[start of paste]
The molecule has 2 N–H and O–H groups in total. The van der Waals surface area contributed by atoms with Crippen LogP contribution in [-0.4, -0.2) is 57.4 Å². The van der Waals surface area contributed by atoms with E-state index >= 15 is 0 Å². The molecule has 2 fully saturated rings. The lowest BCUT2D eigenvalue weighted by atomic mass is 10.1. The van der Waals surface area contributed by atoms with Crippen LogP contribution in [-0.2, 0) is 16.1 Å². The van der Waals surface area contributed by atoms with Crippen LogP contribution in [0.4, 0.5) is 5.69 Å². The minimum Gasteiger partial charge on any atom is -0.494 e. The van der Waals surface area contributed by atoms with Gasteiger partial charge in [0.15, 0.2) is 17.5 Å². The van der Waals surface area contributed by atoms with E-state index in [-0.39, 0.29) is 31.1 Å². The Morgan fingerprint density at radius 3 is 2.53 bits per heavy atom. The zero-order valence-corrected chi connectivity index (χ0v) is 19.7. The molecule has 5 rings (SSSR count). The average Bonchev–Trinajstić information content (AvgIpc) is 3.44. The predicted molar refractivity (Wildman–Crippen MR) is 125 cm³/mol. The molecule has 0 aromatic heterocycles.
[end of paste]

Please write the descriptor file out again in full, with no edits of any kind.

The molecule has 2 N–H and O–H groups in total. The van der Waals surface area contributed by atoms with Crippen LogP contribution in [-0.4, -0.2) is 57.4 Å². The van der Waals surface area contributed by atoms with E-state index >= 15 is 0 Å². The molecule has 2 fully saturated rings. The lowest BCUT2D eigenvalue weighted by atomic mass is 10.1. The van der Waals surface area contributed by atoms with Crippen LogP contribution in [-0.2, 0) is 16.1 Å². The van der Waals surface area contributed by atoms with Crippen LogP contribution in [0.4, 0.5) is 5.69 Å². The minimum Gasteiger partial charge on any atom is -0.494 e. The van der Waals surface area contributed by atoms with Gasteiger partial charge in [0.15, 0.2) is 17.5 Å². The van der Waals surface area contributed by atoms with E-state index in [-0.39, 0.29) is 31.1 Å². The Morgan fingerprint density at radius 3 is 2.53 bits per heavy atom. The zero-order valence-corrected chi connectivity index (χ0v) is 19.7. The molecule has 5 rings (SSSR count). The average Bonchev–Trinajstić information content (AvgIpc) is 3.44. The predicted molar refractivity (Wildman–Crippen MR) is 125 cm³/mol. The molecule has 0 aromatic heterocycles.